The weight of authority, however, has held that state common law claims are not tolled during the pendency of an NYSDHR or EEOC claim.*fn3 See Callahan, 184 F. Supp.2d at 363 (stating that "weight of authority . . . is against tolling state claims during the pendency of [an] EEOC claim" (citing Walker, 961 F. Supp. at 3637)); see e.g., Gardner, 171 F. Supp.2d. at 131 (refusing to toll the statute of limitations for state law claims during pendency of EEOC complaints); Stordeur, 995 F. Supp. at 99 (same); Lamb, 1994 WL 497275, at *8 (refusing to toll the one-year statute of limitations while plaintiff's claims were before the EEOC and NYSHRL); Taylor, 1985 WL 3406, at *2 (refusing to toll one-year statute of limitations for pendent state claim for defamation despite timely filing with the EEOC); Abdallah v. City of New York, No. 95 Civ. 9297, 2001 WL 262709 (S.D.N.Y. Mar 16, 2001) (same).

The rationale for refusing to toll the statute of limitations for a pendent state common law claim, such as Duran's defamation claim, is that a timely state law complaint could have been filed at the same time as the Title VII claim without the prerequisite that it go before an administrative body. See Gardner, 171 F. Supp.2d. at 131 (reasoning that since a Title VII claimant need not await the outcome of an administrative process before commencing legal action, the state statute of limitations was not tolled); Stordeur, 995 F. Supp. at 101 (holding that neither the filing of a Title VII claim, nor the receipt of an EEOC "Right-to-sue" letter is a condition precedent to filing a state intentional tort cause of action).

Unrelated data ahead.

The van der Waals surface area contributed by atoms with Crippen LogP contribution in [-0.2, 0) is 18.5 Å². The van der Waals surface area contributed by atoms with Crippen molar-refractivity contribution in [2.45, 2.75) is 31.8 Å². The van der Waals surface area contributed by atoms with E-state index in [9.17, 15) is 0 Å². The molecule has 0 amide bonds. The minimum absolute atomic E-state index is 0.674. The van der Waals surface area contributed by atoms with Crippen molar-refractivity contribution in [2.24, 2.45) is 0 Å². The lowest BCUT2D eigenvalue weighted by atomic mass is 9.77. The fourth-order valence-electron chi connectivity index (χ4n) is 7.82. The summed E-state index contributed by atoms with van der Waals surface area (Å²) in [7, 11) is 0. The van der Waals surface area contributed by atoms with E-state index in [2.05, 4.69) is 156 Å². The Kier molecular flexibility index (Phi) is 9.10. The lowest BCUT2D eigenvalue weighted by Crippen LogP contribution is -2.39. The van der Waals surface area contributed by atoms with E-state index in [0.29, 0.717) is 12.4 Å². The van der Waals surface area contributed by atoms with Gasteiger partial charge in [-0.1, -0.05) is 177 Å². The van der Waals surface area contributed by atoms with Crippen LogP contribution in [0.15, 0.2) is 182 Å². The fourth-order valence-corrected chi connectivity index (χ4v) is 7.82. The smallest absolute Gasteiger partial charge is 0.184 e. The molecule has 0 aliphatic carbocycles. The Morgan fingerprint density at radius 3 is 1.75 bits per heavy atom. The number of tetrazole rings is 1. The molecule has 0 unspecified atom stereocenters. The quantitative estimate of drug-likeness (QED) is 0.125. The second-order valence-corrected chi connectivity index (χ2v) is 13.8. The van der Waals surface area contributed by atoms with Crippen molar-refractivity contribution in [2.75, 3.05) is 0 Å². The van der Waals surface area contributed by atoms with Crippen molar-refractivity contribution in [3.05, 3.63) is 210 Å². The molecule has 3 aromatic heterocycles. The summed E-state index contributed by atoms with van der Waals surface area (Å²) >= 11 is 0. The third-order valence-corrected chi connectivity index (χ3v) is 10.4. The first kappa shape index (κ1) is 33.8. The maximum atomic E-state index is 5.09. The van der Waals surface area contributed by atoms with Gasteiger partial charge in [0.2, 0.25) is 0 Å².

Second Circuit District Courts that have refused to toll the statute of limitations have relied on the analogous reasoning of the Supreme Court decision in Johnson v. Railway Express Agency, 421 U.S. 454, 465, 95 S.Ct. 1716, 44 L.Ed.2d 295 (1975). In Johnson, the plaintiff brought an action against his employer and union for alleged employment discrimination pursuant to Civil Rights Act of 1866, 42 U.S.C. § 1981. The plaintiff in Johnson also timely filed a employment discrimination charge with the EEOC pursuant to Title VII of the Civil Rights Act 1964. The court held that despite the timely EEOC filing, since the 1981 remedy was fundamentally separate and independent from the procedures of Title VII, it did not toll the statute of limitations. 421 U.S. at 466, 95 S.Ct. 1716.